Aphrodite

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Aphrodite

(ăfrədī`tē), in Greek religion and mythology, goddess of fertility, love, and beauty. Homer designated her the child of Zeus and Dione. Hesiod's account of her birth is more popular: she supposedly rose from the foam of the sea where Uranus' genitals had fallen after he had been mutilated by Kronos. Aphrodite was married to Hephaestus. She loved Ares, by whom she bore Harmonia and, in some myths, Eros and Anteros. She was the mother of Hermaphroditus by Hermes and of Priapus by Dionysus. Zeus caused her to love the shepherd Anchises, by whom she bore Aeneas. Adonis, in whose legend Aphrodite appears as a goddess of fertility, also won her favors. It was to Aphrodite that Paris awarded the apple of discord, which caused the dispute leading ultimately to the Trojan War. Worshiped throughout Greece, she was the goddess of love, marriage, and family life; she was also worshiped as a war goddess, as at Sparta, and as a sea goddess and patroness of sailors. Aphrodite had important cults at Cythera on Crete, at Paphos and Amathas on Cyprus, at Corinth, and at Mt. Eryx in Sicily. Probably of Eastern origin, she was similar in many of her attributes to the ancient Middle Eastern goddesses AstarteAstarte
, Semitic goddess of fertility and love. She was the most important goddess of the Phoenicians and corresponds to the Babylonian Ishtar and the Greek Aphrodite. She took a dominant place in Middle Eastern religions, and the Jews strictly forbade use of her name.
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 and IshtarIshtar
, ancient fertility deity, the most widely worshiped goddess in Babylonian and Assyrian religion. She was worshiped under various names and forms. Most important as a mother goddess and as a goddess of love, Ishtar was the source of all the generative powers in nature and
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. The Romans identified Aphrodite with VenusVenus,
in Roman religion and mythology, goddess of vegetation. Later, she became identified (3d cent. B.C.) with the Greek Aphrodite. In imperial times she was worshiped as Venus Genetrix, mother of Aeneas; Venus Felix, the bringer of good fortune; Venus Victrix, bringer of
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.

Aphrodite

(religion, spiritualism, and occult)

Aphrodite was the Greek goddess of love, beauty and sexual rapture. Her Roman equivalent is Venus. She is directly related to the ancient fertility goddesses and mother goddesses, such as Hathor, Isis, and Astarte. In fact some authorities suggest Aphrodite was Phoenician and was the sister of the Assyro-Babylonian Ishtar and the Syro-Phoenician Astarte. According to some mythological accounts, she was born from the churning and foaming of the sea when Kronos threw Ouranos's severed genitals into the water (the Greek aphros means "sea foam"), but this story arose later. In it, Aphrodite arose from the roiling sea and was borne by the waves to Cyprus. At the Cyprian city of Paphos, a temple was erected to her.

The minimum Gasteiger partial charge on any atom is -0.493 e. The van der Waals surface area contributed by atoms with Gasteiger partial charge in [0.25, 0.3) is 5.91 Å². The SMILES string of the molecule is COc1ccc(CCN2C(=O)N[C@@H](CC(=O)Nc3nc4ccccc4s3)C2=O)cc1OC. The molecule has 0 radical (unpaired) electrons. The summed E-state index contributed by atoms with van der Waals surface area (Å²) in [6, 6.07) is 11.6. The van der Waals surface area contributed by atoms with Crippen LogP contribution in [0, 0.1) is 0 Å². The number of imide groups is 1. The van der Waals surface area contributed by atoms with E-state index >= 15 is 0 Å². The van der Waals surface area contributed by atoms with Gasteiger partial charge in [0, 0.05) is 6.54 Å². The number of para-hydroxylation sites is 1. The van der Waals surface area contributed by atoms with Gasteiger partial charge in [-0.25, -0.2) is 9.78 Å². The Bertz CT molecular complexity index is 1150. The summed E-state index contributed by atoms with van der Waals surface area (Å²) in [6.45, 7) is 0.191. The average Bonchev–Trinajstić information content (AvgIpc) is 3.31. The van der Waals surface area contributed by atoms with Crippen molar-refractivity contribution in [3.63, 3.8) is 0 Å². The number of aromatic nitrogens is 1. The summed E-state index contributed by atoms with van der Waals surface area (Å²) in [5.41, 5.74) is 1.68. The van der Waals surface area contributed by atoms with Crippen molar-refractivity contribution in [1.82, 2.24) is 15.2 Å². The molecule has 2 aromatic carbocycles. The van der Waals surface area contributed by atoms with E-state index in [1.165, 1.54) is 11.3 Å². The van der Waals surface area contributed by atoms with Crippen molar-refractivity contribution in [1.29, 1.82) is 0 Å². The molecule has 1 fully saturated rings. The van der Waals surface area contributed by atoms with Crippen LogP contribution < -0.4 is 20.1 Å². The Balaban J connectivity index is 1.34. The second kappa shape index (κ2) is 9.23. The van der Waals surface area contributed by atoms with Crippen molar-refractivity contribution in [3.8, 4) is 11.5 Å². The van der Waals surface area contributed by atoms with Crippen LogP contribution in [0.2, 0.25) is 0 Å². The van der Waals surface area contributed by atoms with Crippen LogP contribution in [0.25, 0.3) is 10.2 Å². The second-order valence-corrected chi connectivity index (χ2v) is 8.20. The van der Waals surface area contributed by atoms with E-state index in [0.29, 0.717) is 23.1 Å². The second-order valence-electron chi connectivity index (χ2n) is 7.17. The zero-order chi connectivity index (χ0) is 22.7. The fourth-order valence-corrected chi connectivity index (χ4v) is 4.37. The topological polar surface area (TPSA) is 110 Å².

In origin, Aphrodite was obviously a fertility goddess. Her domain covered all of nature, animal and plant. She grew to be viewed in many aspects: as Aphrodite Urania, the goddess of pure love; Aphrodite Genetrix, or Nymphia, goddess of marriage (she was prayed to by unmarried women and widows); Aphrodite Pandemos (common) and Aphrodite Porn (courtesan) as the goddess of lust and venal love, and patroness of prostitutes. She was also Aphrodite the Warrior, represented helmeted and carrying arms. She was so worshiped at Sparta.

Aphrodite was married to Hephaestus, the god of fire, metalwork and craftsmanship, but was loved by many others, gods and humans. It is said that she roused the passionate desires of all the immortals and all came under her influence, with the exception of Athene, Artemis and Hestia. Her cult, in one form or another, was found throughout the Mediterranean lands. Festivals in her honor, known as Aphrodisia, were common.

Many Witches use the name of Aphrodite as the goddess they worship, while others include her in their listings of honored deities. Of the many symbols sacred to her were the dove, sparrow, goose and swan, the goat, the lynx, and the dolphin. Sacred plants included the rose, myrtle, quince, clover and watermint. Friday is sacred to her and her special festivals are on April 1 and 23, June 23 and July 19. She is associated with the zodiacal signs Taurus and Libra, and connected with the throat, kidneys and lumbar region.

Aphrodite

(religion, spiritualism, and occult)

Aphrodite, asteroid 1,388 (the 1,388th asteroid to be discovered, on September 24, 1935), is approximately 22 kilometers in diameter and has an orbital period of 5.2 years. Aphrodite was named after the Greek goddess of sex, love, and beauty, the equivalent of the Roman goddess Venus. J. Lee Lehman associates Aphrodite with Venus and Astarte (also divinities of sex and fertility), asserting that this asteroid is more “refined than the other two. Jacob Schwartz characterizes Aphrodite as “procreativity through refined expressions of beauty, sex and fertility.”

Sources:

Kowal, Charles T. Asteroids: Their Nature and Utilization. Chichester, West Sussex, UK: Ellis Horwood Limited, 1988.
Lehman, J. Lee. The Ultimate Asteroid Book. West Chester, PA: Whitford Press, 1988.
Schwartz, Jacob. Asteroid Name Encyclopedia. St. Paul, MN: Llewellyn Publications, 1995.

Aphrodite

(Rom. Venus) archetype of feminine beauty. [Gk. Myth.: Parrinder, 24]

Aphrodite

novel of Alexandrian manners by Pierre Louys. [Fr. Lit.: Benét, 783]

Aphrodite

goddess of fecundity. [Gk. Myth.: Parrinder, 24]

Aphrodite

goddess of love and beauty. [Gk. Myth.: Zimmerman, 25–26]
See: Love

Aphrodite

promiscuous goddess of sensual love. [Gk. Myth.: Parrinder, 24]

Aphrodite

Greek myth the goddess of love and beauty, daughter of Zeus